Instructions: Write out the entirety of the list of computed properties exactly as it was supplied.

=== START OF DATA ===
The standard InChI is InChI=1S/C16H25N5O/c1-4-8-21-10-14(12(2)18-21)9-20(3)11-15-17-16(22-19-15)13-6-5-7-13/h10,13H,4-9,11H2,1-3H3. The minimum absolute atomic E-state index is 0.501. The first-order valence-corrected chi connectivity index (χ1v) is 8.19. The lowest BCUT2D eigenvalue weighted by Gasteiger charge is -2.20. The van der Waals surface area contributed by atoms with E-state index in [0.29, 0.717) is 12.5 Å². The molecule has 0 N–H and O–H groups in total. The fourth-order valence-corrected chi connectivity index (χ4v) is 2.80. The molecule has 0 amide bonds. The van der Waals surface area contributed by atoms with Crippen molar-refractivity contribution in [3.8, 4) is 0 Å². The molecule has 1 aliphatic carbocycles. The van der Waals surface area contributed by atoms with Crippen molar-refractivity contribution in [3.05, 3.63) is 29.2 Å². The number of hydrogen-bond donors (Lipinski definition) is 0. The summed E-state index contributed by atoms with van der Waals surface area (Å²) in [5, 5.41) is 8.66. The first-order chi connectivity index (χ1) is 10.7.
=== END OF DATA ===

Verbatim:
The standard InChI is InChI=1S/C16H25N5O/c1-4-8-21-10-14(12(2)18-21)9-20(3)11-15-17-16(22-19-15)13-6-5-7-13/h10,13H,4-9,11H2,1-3H3. The minimum absolute atomic E-state index is 0.501. The first-order valence-corrected chi connectivity index (χ1v) is 8.19. The lowest BCUT2D eigenvalue weighted by Gasteiger charge is -2.20. The van der Waals surface area contributed by atoms with E-state index in [0.29, 0.717) is 12.5 Å². The molecule has 0 N–H and O–H groups in total. The fourth-order valence-corrected chi connectivity index (χ4v) is 2.80. The molecule has 0 amide bonds. The van der Waals surface area contributed by atoms with Crippen molar-refractivity contribution in [3.8, 4) is 0 Å². The molecule has 1 aliphatic carbocycles. The van der Waals surface area contributed by atoms with Crippen molar-refractivity contribution in [3.05, 3.63) is 29.2 Å². The number of hydrogen-bond donors (Lipinski definition) is 0. The summed E-state index contributed by atoms with van der Waals surface area (Å²) in [5, 5.41) is 8.66. The first-order chi connectivity index (χ1) is 10.7.